11 Nov 2008
A MEMS route to cost-effective hyperspectral imaging could open up new uses in spectroscopy and holography.
Fraunhofer IPMS has developed a hyperspectral imaging system that uses a cost-effective linear sensor array, making it attractive for a broad range of applications. It is based on the scanning grating chips developed and manufactured at the institute using micro-optical electromechanical (MOEMS) technology.
Hyperspectral imaging collects spectral information across a broad range of wavelengths, generating images from contiguous, rather than disjoint, regions of the spectrum. This can provide a substantial increase in information about the chemical constituents of an object.
"Hyperspectral imaging in the near-infrared (NIR) is an established method, but the current state of the art is very expensive," Ines Schedwill of Fraunhofer IPMS told optics.org. "This is largely due to the expensive InGaAs arrays used to detect the NIR radiation reflected back from the sample."
In the Fraunhofer device, the broadband infrared light reflected by the sample falls onto a microscanner mirror with a superimposed diffraction grating. The microscanner mirror is movable, allowing it to deflect different wavelengths of light in different directions. As a result the detector itself, the most expensive part of the imager, can be a linear detector rather than a two-dimensional InGaAs array.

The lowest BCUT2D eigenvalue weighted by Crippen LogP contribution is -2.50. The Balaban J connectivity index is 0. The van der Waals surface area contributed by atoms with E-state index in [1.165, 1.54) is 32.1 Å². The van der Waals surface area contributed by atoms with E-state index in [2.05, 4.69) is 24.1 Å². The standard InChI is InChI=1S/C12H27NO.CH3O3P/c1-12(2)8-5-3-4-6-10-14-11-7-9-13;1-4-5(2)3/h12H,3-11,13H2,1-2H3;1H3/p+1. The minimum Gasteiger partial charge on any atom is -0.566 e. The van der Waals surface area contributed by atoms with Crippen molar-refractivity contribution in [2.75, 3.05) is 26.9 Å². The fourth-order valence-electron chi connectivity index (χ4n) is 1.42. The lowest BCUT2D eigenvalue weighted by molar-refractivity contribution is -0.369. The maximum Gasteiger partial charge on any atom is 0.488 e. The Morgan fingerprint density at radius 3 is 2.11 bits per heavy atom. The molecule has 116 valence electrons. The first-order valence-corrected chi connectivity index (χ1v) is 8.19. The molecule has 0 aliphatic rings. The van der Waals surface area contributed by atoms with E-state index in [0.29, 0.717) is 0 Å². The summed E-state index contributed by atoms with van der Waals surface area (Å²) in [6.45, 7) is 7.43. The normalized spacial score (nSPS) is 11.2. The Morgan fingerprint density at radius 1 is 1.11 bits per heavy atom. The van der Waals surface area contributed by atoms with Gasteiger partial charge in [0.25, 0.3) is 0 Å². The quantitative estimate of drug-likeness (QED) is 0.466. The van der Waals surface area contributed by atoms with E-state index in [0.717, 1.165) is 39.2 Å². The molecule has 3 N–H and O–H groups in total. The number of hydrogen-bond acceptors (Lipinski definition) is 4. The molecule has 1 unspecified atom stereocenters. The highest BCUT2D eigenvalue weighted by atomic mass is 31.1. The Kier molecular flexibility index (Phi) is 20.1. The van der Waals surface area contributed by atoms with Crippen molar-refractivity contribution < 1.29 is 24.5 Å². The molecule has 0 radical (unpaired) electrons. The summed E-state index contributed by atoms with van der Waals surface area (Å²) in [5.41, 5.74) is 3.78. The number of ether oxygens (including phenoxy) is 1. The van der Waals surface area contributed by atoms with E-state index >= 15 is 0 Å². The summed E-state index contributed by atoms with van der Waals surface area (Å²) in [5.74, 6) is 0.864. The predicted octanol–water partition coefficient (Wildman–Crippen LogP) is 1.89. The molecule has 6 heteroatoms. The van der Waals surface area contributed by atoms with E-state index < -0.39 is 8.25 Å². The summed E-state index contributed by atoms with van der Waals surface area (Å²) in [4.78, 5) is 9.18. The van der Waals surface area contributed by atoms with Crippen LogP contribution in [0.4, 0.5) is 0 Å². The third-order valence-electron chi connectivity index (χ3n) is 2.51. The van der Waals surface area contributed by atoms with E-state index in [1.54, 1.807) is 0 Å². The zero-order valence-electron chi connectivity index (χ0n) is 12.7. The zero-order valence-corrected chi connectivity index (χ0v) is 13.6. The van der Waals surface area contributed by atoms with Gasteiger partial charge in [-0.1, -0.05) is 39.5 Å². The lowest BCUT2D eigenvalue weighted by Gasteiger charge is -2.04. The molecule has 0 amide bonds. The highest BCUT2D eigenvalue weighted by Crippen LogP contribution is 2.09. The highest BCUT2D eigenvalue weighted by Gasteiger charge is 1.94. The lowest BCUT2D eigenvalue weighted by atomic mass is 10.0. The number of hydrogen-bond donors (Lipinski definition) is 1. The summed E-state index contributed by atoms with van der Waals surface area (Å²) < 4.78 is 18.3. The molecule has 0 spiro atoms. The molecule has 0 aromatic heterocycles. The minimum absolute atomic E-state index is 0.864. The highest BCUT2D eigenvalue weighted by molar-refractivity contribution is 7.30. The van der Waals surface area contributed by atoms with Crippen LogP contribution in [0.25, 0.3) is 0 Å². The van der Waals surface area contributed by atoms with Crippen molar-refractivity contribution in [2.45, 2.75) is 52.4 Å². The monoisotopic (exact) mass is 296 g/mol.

Organic compounds, for example in plastics or agricultural produce, can be detected by hyperspectral imaging if NIR radiation combined with digital imaging is employed.
One application that has already been trialled by Fraunhofer is analysis of the polymers used in discarded plastic bottles, so that they can be sorted for recycling. Another is to detect damaged fruit before the blemishes show through on the surface, an application where the known advantages of the technique have previously been outweighed by the cost of the equipment.
"The reduced price of the new MEMS micromirror-based system will open a range of applications that were not commercially viable," commented Schedwill. "These include uses in spectroscopy, holography and other applications that have always been theoretically possible, but were not economic."
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